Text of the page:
Why are some writers able to achieve careers while most aren’t?
After three decades of research into what separates those who are able to achieve creative success from those who aren’t, Stanford psychologist Carol Dweck believes the answer is rooted in a person’s mind set.
According to Dweck, those who believe they were born with all the talent they’re ever going to have approach life with a “fixed-mind set.” Those who believe their abilities can expand over time have a “growth-mind set.”
And it’s the people with a growth-mind set who go on to success.
“Society is obsessed with the idea of talent and genius and people who are ‘naturals’ with innate ability,” says Dweck, who is known for research crossing the boundaries of personal, social and developmental psychology. “People who believe in the power of talent tend not to fulfill their potential because they’re so concerned with looking smart and not making mistakes. But people who believe that talent can be developed are the ones who really push, stretch, confront their own mistakes and learn from them.”
The fundamental weakness with the conventional approach to teaching screenwriting is that it is generally rooted in this fixed-mind set, focusing on product. Students bring in their work and are told what’s working and what isn’t and given suggestions. But if a writer doesn’t yet possess the required skills, this is an exercise in futility. These writers won’t be able to go home and write at a professional level, and no amount of class notes or suggestions will change this. These writers are being set up to fail.
I recently did a script coaching for someone I’ll call Joe. Joe moved his family from the East Coast to L.A. to become a professional screenwriter. He had written 11 scripts in eight years with no success. He wrote his 12th script and hired me to give him feedback. I found it to have an interesting premise and some good character work, but it didn’t contain professional-level conflict and so had no real chance to succeed.
I asked Joe if I could take a quick glance at his other scripts and he sent them to me. They all suffered from the same problem.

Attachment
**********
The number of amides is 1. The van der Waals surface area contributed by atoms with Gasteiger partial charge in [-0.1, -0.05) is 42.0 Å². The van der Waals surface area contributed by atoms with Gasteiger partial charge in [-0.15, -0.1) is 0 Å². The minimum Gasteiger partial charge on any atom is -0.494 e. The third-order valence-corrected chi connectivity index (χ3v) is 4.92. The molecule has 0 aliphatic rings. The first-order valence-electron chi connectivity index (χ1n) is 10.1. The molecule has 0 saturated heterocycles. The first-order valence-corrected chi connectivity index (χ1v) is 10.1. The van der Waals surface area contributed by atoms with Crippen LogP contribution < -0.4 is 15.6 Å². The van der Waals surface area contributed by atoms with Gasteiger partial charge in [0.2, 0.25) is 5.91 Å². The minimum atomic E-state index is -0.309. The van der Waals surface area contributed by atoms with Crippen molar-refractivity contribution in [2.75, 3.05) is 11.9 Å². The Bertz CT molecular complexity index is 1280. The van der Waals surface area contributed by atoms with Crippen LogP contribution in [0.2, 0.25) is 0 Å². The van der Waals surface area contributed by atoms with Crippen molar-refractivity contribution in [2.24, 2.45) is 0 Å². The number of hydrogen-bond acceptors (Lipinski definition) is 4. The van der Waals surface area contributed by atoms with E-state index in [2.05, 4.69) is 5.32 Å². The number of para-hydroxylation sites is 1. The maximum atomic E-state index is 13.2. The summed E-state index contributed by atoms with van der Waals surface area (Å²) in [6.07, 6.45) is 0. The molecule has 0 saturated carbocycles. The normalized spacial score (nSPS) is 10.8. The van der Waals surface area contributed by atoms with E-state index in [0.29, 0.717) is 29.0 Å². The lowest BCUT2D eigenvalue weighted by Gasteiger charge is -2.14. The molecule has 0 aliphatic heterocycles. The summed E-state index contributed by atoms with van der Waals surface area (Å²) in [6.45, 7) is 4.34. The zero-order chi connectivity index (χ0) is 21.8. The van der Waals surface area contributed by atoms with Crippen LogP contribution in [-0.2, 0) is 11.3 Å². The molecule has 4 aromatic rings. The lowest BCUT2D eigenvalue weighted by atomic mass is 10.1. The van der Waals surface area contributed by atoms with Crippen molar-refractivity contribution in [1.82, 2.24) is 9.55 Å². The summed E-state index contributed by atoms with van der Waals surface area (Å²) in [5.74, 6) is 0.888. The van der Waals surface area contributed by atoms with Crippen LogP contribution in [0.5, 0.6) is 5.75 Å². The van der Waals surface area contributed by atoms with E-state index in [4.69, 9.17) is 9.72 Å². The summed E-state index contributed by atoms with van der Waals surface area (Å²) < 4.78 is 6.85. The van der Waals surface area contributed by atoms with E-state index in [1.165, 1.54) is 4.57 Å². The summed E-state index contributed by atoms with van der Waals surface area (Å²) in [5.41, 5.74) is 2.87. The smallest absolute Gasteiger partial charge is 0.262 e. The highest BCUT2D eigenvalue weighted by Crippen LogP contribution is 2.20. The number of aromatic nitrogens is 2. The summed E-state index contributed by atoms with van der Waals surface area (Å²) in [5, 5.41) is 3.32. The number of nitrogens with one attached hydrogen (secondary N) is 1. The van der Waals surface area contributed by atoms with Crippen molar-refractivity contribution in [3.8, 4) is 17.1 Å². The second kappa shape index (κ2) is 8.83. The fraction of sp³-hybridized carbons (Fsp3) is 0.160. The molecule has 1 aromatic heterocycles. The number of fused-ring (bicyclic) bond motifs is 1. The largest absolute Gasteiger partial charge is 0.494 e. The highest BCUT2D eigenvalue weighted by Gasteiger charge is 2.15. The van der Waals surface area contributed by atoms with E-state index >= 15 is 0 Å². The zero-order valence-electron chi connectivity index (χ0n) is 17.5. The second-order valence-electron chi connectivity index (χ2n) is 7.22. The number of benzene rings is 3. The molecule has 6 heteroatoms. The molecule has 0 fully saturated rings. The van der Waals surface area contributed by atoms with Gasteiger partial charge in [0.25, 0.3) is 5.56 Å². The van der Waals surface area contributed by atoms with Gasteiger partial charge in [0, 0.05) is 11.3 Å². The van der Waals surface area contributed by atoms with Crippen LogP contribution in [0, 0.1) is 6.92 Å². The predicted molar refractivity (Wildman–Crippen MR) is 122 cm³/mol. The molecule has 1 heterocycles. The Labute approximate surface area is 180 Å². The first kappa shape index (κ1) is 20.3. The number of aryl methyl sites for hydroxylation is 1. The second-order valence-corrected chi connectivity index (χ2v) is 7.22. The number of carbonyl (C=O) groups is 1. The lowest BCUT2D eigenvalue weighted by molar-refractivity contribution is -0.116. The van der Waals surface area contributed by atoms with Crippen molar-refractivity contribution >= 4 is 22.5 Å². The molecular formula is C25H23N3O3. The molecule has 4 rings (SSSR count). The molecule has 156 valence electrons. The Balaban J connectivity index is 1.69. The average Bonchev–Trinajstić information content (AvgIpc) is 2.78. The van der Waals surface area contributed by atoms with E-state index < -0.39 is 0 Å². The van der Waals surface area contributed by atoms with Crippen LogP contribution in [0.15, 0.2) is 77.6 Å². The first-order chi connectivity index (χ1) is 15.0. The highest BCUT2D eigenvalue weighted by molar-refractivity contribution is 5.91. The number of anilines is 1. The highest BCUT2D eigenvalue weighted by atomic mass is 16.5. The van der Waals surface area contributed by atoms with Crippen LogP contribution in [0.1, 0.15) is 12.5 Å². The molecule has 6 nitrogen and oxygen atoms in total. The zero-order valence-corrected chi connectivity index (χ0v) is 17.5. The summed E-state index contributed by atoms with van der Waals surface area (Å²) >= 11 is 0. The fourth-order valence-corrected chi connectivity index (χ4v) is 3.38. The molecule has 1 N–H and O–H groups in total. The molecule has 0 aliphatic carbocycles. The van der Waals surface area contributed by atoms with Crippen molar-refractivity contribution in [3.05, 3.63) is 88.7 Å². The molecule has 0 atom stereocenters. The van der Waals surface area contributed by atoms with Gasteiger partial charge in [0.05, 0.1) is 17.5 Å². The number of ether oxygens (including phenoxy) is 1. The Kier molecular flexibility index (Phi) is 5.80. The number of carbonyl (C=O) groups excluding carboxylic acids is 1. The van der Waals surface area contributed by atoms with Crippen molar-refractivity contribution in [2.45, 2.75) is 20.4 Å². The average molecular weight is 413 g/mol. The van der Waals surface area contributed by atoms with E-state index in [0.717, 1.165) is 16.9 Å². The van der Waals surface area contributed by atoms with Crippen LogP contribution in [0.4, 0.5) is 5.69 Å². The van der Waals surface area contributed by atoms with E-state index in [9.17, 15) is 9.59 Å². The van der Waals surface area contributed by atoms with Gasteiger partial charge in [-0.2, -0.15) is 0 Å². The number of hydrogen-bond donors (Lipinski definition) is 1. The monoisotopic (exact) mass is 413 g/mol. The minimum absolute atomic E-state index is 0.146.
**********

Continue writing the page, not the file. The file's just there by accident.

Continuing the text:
Which means Joe had been basically wasting his time. None of his scripts had the professional level of conflict required to engage readers and make them want to keep reading. None of his scripts had a shot at success.
I told Joe this. He stared at me, wanting to know what the hell professional-level conflict is. I explained it to him. He stared at me again, wanting to know why no one else had ever told him this. He was pissed-off that this was the first time in eight years anyone had told him he didn’t write in professional-level conflict and therefore had no real shot. Especially since he has an MFA in screenwriting.
That’s the real tragedy.
Most screenwriting classes do a terrible job of training students to write to their full potential. I know this isn’t exactly a popular position to take, but it is the truth.
I graduated with an MFA from UCLA film school without having one single instructor explain how to write in compelling cinematic conflict. I was lucky, I naturally write in strong conflict. Some people write this way without having to learn it, but most do not, and unless they are taught how to do it, they won’t make it.
A student of mine was accepted into the AFI graduate screenwriting program and texted me the following: “Just got done sitting in on a class. Very nice teacher. But he just analyzed an entire first act of someone’s work without ever once mentioning that it had almost no conflict. I wanted to hang myself.”
Writers who aren’t trained how to write at a professional level go on to write script after script with no success. When they finally throw in the towel and quit, they do so with the conclusion that they just didn’t have enough talent when the truth is they never learned and developed the essential skill sets.
If they had, who knows what they could have achieved?
And every time a writer unnecessarily quits, we are all deprived of the amazing, powerful, original stories that only he or she could tell. How many American Beautys, Hurt Lockers and Pulp Fictions are we not getting to experience because of this?
That is the greatest tragedy of all.
Posted in Corey’s Blog | May 13, 2010